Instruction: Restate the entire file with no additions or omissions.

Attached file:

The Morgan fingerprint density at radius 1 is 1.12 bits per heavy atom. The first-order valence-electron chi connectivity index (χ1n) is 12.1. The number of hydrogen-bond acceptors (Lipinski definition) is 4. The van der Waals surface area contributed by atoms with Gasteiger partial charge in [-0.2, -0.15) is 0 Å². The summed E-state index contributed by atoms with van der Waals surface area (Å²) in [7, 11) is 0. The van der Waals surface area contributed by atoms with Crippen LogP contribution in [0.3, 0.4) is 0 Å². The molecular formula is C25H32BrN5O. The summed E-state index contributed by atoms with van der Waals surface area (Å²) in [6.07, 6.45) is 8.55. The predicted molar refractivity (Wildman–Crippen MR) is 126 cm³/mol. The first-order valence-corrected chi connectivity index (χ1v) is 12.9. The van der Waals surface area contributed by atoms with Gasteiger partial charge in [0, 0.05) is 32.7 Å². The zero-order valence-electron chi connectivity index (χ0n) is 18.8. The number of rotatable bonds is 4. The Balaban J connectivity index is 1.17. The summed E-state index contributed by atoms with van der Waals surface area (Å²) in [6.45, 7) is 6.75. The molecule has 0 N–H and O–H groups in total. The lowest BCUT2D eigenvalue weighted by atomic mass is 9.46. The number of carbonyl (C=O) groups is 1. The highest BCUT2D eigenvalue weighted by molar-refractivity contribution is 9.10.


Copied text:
The Morgan fingerprint density at radius 1 is 1.12 bits per heavy atom. The first-order valence-electron chi connectivity index (χ1n) is 12.1. The number of hydrogen-bond acceptors (Lipinski definition) is 4. The van der Waals surface area contributed by atoms with Gasteiger partial charge in [-0.2, -0.15) is 0 Å². The summed E-state index contributed by atoms with van der Waals surface area (Å²) in [7, 11) is 0. The van der Waals surface area contributed by atoms with Crippen LogP contribution in [0.3, 0.4) is 0 Å². The molecular formula is C25H32BrN5O. The summed E-state index contributed by atoms with van der Waals surface area (Å²) in [6.07, 6.45) is 8.55. The predicted molar refractivity (Wildman–Crippen MR) is 126 cm³/mol. The first-order valence-corrected chi connectivity index (χ1v) is 12.9. The van der Waals surface area contributed by atoms with Gasteiger partial charge in [0, 0.05) is 32.7 Å². The zero-order valence-electron chi connectivity index (χ0n) is 18.8. The number of rotatable bonds is 4. The Balaban J connectivity index is 1.17. The summed E-state index contributed by atoms with van der Waals surface area (Å²) in [6.45, 7) is 6.75. The molecule has 0 N–H and O–H groups in total. The lowest BCUT2D eigenvalue weighted by atomic mass is 9.46. The number of carbonyl (C=O) groups is 1. The highest BCUT2D eigenvalue weighted by molar-refractivity contribution is 9.10.